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University of Cincinnati agrees to sell Emery Center to local developers

Partners may restore it for Children’s Theatre of Cincinnati
Posted at 1:58 PM, Sep 03, 2019
and last updated 2019-09-03 14:19:37-04

CINCINNATI — The University of Cincinnati has announced plans to sell the historic Emery Center and Theater to a group that says it will study restoring the performance space for use by The Children’s Theatre of Cincinnati.

Long-time local developers Dave Neyer and Chris Frutkin have signed to buy the property at 100 Central Parkway in Over-the-Rhine for $8.55 million, UC announced Tuesday. The center also includes 59 apartments, a Coffee Emporium and business offices.

Regarded as one of the city’s architectural gems, the Emery Center, built in 1911, was designed by Samuel Hannaford, renowned architect of Music Hall, City Hall and dozens of familiar Cincinnati landmarks. The Emery Theatre was home to the Cincinnati Symphony Orchestra from 1912 to 1936 and is considered acoustically pure, UC said in a release.

Kim Kern, managing director and CEO of The Children’s Theatre of Cincinnati, said, “While there is a lot of work to be done and many unknowns, we look forward to furthering the discussions to see if we can return TCT to its original home from 100 years ago.”

The Children’s Theatre of Cincinnati performed in the Emery Theatre until 1969. CTC began with Helen Schuster-Martin and the Schuster-Martin School of Drama in 1919, and continued with the Junior League Players in 1924. TCT currently holds major performances at the Taft Theatre downtown and has offices and other performances on Red Bank Road.

“This is a win for everyone,” said Fruikin. ‘It’s a win for those of us who love architectural history and want to engage with Cincinnati’s unique heritage in its built environment. It’s a win for the university and its needs to focus on its core mission of education and research. And it’s a win for the wider community as we explore the potential in this landmark building.”

“The opportunity to serve as custodians of a gift from Mary Emery to the citizens of Cincinnati is an honor," said Neyer. "We look forward to determining the possibilities for one of Cincinnati’s crown jewels.”

Neyer and Frutkin formed 100 Central Parkway, LLC, in order to purchase the property, according to the release. Neyer is retired president and CEO of Al Neyer and is current principal of STNL Development. Frutkin is owner and founder of City Center Properties, which focuses on the preservation and reuse of historic properties throughout the region.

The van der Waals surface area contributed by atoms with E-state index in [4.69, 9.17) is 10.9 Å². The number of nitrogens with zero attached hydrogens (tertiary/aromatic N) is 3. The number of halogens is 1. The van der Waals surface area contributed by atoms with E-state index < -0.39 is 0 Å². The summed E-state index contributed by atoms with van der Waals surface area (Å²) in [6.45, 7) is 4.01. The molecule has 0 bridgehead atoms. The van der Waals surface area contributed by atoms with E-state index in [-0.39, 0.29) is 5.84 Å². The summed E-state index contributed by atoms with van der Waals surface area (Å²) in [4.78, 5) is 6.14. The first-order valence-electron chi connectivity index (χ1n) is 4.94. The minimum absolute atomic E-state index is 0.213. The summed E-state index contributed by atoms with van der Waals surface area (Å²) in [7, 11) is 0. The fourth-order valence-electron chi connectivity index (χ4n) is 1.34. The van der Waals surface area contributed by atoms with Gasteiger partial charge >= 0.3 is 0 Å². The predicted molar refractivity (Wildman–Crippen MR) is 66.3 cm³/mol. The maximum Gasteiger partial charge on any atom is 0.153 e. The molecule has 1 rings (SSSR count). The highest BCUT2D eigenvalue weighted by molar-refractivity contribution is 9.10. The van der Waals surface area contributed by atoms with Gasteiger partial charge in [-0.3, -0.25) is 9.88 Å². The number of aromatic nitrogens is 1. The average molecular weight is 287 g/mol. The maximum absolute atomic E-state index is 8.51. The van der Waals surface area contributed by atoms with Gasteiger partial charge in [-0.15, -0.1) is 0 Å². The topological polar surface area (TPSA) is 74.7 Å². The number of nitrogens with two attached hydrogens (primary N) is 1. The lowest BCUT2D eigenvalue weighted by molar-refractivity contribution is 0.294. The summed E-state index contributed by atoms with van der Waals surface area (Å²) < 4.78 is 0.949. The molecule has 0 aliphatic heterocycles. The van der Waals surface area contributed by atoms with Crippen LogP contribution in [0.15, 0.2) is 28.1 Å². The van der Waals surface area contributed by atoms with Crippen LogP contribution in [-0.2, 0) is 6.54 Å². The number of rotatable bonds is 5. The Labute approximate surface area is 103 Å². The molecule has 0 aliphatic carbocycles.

UC said it's time to sell the center because it has completed its stewardship and owning the building no longer fits its mission, according to the release.

UC acquired the Emery Center in 1969 after a merger between the university and the Ohio Mechanics Institute/College of Applied Science. The center was built for OMI in 1911.

In 1988, OMI/College of Applied Science moved to a new location. Because the theatre wasn't used much and UC wanted to preserve the building, the university said it leased it and management to Emery Center Apartments Limited Partnerships (ECALP) to oversee renovation into apartments.

Last December, the state gave UC permission to sell the property since its function as an apartment building did not fit with UC’s core mission of education and research, according to the release.

UC expects most of the sale proceeds to go toward final repayment of loans and grants from a 2001 renovation and maintenance needs since then, according to Robert Ambach, UC senior vice president for administration and finance.

UC will invest the rest, approximately $2 million, toward key teaching, research and engagement priorities.

In 2016, UC agreed to pay $200,000 to settle a suit by a non-profit, Requiem Project Inc., that claimed the university and others interfered with its attempts the restore the historic theater.

According to records, the university signed a 40-year lease agreement with ECALP in 1999. The company in turn sublet the theater to the Emery Center Corporation in 2010, and ECC partnered with the Requiem Project that same year to restore the theater.